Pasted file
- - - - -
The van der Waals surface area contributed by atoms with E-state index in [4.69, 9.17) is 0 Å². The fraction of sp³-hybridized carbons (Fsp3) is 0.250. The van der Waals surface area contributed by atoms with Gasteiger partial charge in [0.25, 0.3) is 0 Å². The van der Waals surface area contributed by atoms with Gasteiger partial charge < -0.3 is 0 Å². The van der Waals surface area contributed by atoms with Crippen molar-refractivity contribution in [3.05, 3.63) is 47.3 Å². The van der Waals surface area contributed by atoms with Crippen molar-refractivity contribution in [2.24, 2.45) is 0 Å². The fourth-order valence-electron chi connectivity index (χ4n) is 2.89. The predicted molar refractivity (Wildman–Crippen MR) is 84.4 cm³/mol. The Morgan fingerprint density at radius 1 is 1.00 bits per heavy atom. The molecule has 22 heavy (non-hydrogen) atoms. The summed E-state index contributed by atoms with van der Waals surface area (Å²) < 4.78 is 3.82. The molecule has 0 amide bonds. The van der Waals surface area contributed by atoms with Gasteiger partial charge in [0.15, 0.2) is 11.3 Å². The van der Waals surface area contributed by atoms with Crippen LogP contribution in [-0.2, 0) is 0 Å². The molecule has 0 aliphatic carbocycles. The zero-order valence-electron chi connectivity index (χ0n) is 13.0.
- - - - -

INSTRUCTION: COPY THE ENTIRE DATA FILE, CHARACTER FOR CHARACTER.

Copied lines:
The van der Waals surface area contributed by atoms with E-state index in [4.69, 9.17) is 0 Å². The fraction of sp³-hybridized carbons (Fsp3) is 0.250. The van der Waals surface area contributed by atoms with Gasteiger partial charge in [0.25, 0.3) is 0 Å². The van der Waals surface area contributed by atoms with Gasteiger partial charge < -0.3 is 0 Å². The van der Waals surface area contributed by atoms with Crippen molar-refractivity contribution in [3.05, 3.63) is 47.3 Å². The van der Waals surface area contributed by atoms with Crippen molar-refractivity contribution in [2.24, 2.45) is 0 Å². The fourth-order valence-electron chi connectivity index (χ4n) is 2.89. The predicted molar refractivity (Wildman–Crippen MR) is 84.4 cm³/mol. The Morgan fingerprint density at radius 1 is 1.00 bits per heavy atom. The molecule has 22 heavy (non-hydrogen) atoms. The summed E-state index contributed by atoms with van der Waals surface area (Å²) < 4.78 is 3.82. The molecule has 0 amide bonds. The van der Waals surface area contributed by atoms with Gasteiger partial charge in [0.15, 0.2) is 11.3 Å². The van der Waals surface area contributed by atoms with Crippen LogP contribution in [-0.2, 0) is 0 Å². The molecule has 0 aliphatic carbocycles. The zero-order valence-electron chi connectivity index (χ0n) is 13.0.